Insanely Twisted Shadow Planet • Page 2

Dark side of the Moon.

In this regard, while the game benefits from the Metroidvania template, it falls short of its inspirations in the details. There’s a lack of excitement every time you unlock a new weapon, derived from the fact it’s not always immediately clear what each one does.

Meanwhile, the puzzles, while often ingenious, are also fussy. For example, midway through the game you must painstakingly arrange a series of crystals to refract light towards a larger crystal in order to shatter it from your path. It’s a well-orchestrated conundrum that fails to give any jolt of relief or excitement when it’s solved, as you worked out how to complete the puzzle long before your thumbs managed to set the stage for the solution.

Another of the more frustrating vignettes has you firing a guided missile down a series of tight winding corridors to strike a lock at the far end. Bounce the rocket off the wall too many times and it’ll explode before it reaches its target, forcing a restart. There’s even that scourge of Zelda games, a water temple area, in which you must raise and lower the level of the liquid to fill lakes and trigger switches.

Outside of the main campaign, Lantern Run provides a multiplayer diversion. Up to four players see how far they can carry a series of lanterns before everyone is killed by enemies or all of the team’s lights are extinguished by the encroaching darkness. Your team’s score is measured in metres, and while each run starts out the same way, the map is dynamic, changing from attempt to attempt. It’s a strong addition to the package; well thought out and executed, it provides more thrills and excitement and most importantly, companionship than the single player campaign.

Back in the campaign, there’s nothing here to distract from the fact that this is a series of key and lock puzzles, with little else to upset that repetitive rhythm. It’s a game for players that appreciate a pure, mechanical approach to game making, for whom not only story but also character and theme are over-complications of the purity of video-gameness.

The game doesn't keep all of your actions in the world in memory, resetting incomplete puzzles if you move on to a different area.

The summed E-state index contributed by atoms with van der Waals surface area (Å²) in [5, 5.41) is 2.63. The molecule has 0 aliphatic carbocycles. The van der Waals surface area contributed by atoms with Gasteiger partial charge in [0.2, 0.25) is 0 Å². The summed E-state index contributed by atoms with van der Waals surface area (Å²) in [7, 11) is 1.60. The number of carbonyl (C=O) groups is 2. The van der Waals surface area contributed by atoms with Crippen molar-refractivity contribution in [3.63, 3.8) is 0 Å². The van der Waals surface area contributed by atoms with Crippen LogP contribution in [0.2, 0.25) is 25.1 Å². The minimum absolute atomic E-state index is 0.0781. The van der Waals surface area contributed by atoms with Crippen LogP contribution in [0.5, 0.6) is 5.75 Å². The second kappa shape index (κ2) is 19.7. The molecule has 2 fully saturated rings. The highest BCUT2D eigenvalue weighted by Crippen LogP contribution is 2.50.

That’s fine. There is a unique sort of beauty to be found peeling back a metaphor to see the interlocking cogs of game design. But when you are being asked to invest in a world to the extent that you want to unlock its deepest secrets, you need that world to be mesmerising, issuing a siren call to your spirit to inspire all that effort. Moreover, those mechanics must click into place in a satisfying way, something that Shadow Planet never quite manages.

The joy of Shadow Complex, Super Metroid and Castlevania Symphony of the Night was just as much to do with the character of the place we were asked to reveal as the role we assumed to do it. We wanted to find out the secrets of these castles because they promised, in their conquering, we might uncover greater secrets and truths.

Neither Shadow Planets world nor your avatar within it inspire that level of interest. There is no metagame driving you forward here, other than the drive to explore for exploration’s sake. So what's left is the nucleus of a Metroidvania game, mechanically functional and regularly interesting, but a shadow of its inspiration nonetheless.

6 /10

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About the author

Simon Parkin

Simon Parkin


Simon Parkin is an award-winning writer and journalist from England, a regular contributor to The New Yorker, The Guardian and a variety of other publications.


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